The varied morphological and biochemical forms in which Aβ deposits in brain of Alzheimer's disease (AD) patients are complex and the mechanisms that drive their formation are not yet properly understood. Aβ is predominantly deposited in brain as dense-core and diffuse plaques and in cerebral vascular walls. The dense-core plaques and vascular amyloid, but not diffuse plaques, are associated with tau pathological changes in the surrounding brain tissue, suggesting that such amyloid deposits are toxic, although structural changes associated with diffuse plaques have not yet been studied in detail. Mutations in amyloid precursor protein or presenilin genes cause an increased production of Aβ42 compared to the more physiological and soluble Aβ40 isoform. However, in the majority of AD patients, no known cause is identified and is postulated to be due to failure of Aβ clearance or other mechanisms. Nevertheless, mutations identified in familial AD have allowed development of a number of mouse models that mimic most of the pathological features of AD and have been highly instrumental in furthering our understanding of different aspects of AD neuropathology. These mouse models are also being extensively utilized for testing drugs, in what we call as preclinical mouse trials. These mice are eventually evaluated for drug efficacy based on reversion of behavioural and cognitive abilities, however, these methods are cumbersome and time-consuming and not useful in the high-throughput first screens. For drugs that target Aβ, reduction of plaque load is a good indicator of drug efficacy, but an increasing number of drug candidates do not target Aβ directly. Thus, biomarkers including those based on histopathology, as AD is definitively diagnosed on neuropathology, are urgently needed in the field. As a part of an international consortium, we had earlier identified an important association of a subset of amyloid plaques (namely, dense core plaques) with vessel walls (Kumar-Singh et al., 2005). Importantly, structural microvascular defects were also identified not only in amyloidogenic vessels but also in non-amyloidogenic vessels, suggesting a key role of vessels in the etiopathogenesis of AD (Kumar-Singh et al., 2005). However, structural microvascular defects were most robustly identified only on electron microscopy, a technique that is cumbersome and time-consuming, and therefore again not suitable for routine analysis in mouse preclinical trials. To test the feasibility of a faster approach, we employed tissue fractal dimension image analysis on two AD mouse models and compared them with AD patients and aged controls. We showed that the various types of plaques present in humans and transgenic mice have comparable fractal dimensions that also accurately differentiated various types of plaques in both species. These data not only suggest that mouse models reproduce plaque pathology present in AD, but also that image analysis could be a valuable tool for objective, computer-oriented diagnosis of AD-associated changes. The project aims to extend these studies in larger series and also intends to quantify parenchymal and especially vascular parameters. The identified image analysis parameters would also be evaluated for reversion to normal values in mice treated with Aβ-clearing and vasoactive compounds. A successful outcome of this project promises to deliver early amyloidotic and non-amyloid markers that will not only provide diagnostic tissue image parameters for high-throughput drug screening in mouse models, but will also give important insights into AD etiopathogenesis.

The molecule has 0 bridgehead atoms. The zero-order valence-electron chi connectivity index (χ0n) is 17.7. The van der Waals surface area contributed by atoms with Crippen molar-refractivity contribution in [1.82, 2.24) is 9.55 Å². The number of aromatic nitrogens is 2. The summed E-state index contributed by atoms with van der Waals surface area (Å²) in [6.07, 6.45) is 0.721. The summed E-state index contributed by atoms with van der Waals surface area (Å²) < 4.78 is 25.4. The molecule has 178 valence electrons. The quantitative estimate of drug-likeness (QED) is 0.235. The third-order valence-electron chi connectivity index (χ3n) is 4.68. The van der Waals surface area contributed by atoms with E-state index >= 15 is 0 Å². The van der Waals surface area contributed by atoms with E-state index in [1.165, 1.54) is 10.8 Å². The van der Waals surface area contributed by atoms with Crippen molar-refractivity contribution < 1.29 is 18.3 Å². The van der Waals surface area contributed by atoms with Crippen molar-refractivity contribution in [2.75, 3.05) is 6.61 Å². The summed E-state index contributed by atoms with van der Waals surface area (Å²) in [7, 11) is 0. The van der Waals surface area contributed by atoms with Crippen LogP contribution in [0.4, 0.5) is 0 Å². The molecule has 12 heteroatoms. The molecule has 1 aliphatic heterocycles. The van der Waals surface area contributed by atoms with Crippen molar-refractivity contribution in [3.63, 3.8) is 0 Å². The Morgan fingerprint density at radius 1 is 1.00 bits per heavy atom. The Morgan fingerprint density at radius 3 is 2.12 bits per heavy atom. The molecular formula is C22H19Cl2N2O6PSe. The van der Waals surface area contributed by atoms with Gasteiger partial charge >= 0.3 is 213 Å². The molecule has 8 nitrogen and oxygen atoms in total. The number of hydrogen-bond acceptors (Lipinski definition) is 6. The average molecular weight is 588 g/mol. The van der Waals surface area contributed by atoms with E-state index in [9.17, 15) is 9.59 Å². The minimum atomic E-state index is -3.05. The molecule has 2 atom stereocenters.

Researcher(s)

    Research team(s)

    Project type(s)

    • Research Project

    Longitudinal in vivo follow-up of PET biomarkers in neurological disease models. 01/07/2011 - 31/12/2015

    Abstract